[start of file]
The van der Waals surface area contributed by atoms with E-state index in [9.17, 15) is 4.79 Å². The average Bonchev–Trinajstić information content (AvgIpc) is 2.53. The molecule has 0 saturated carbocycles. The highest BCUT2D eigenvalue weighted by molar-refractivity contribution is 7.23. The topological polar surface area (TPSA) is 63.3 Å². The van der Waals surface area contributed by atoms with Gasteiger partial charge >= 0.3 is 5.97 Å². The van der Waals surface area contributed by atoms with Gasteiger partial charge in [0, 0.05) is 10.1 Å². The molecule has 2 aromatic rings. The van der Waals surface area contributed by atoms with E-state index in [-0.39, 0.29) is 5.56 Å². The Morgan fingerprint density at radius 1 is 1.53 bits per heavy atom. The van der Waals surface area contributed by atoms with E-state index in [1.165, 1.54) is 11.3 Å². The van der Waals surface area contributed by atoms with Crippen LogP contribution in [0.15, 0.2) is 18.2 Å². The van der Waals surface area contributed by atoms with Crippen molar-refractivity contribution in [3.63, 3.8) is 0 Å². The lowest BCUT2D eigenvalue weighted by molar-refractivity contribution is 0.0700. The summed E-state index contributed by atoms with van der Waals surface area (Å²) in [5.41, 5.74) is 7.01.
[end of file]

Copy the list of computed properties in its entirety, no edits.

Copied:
The van der Waals surface area contributed by atoms with E-state index in [9.17, 15) is 4.79 Å². The average Bonchev–Trinajstić information content (AvgIpc) is 2.53. The molecule has 0 saturated carbocycles. The highest BCUT2D eigenvalue weighted by molar-refractivity contribution is 7.23. The topological polar surface area (TPSA) is 63.3 Å². The van der Waals surface area contributed by atoms with Gasteiger partial charge >= 0.3 is 5.97 Å². The van der Waals surface area contributed by atoms with Gasteiger partial charge in [0, 0.05) is 10.1 Å². The molecule has 2 aromatic rings. The van der Waals surface area contributed by atoms with E-state index in [-0.39, 0.29) is 5.56 Å². The Morgan fingerprint density at radius 1 is 1.53 bits per heavy atom. The van der Waals surface area contributed by atoms with E-state index in [1.165, 1.54) is 11.3 Å². The van der Waals surface area contributed by atoms with Crippen LogP contribution in [0.15, 0.2) is 18.2 Å². The van der Waals surface area contributed by atoms with Crippen molar-refractivity contribution in [3.63, 3.8) is 0 Å². The lowest BCUT2D eigenvalue weighted by molar-refractivity contribution is 0.0700. The summed E-state index contributed by atoms with van der Waals surface area (Å²) in [5.41, 5.74) is 7.01.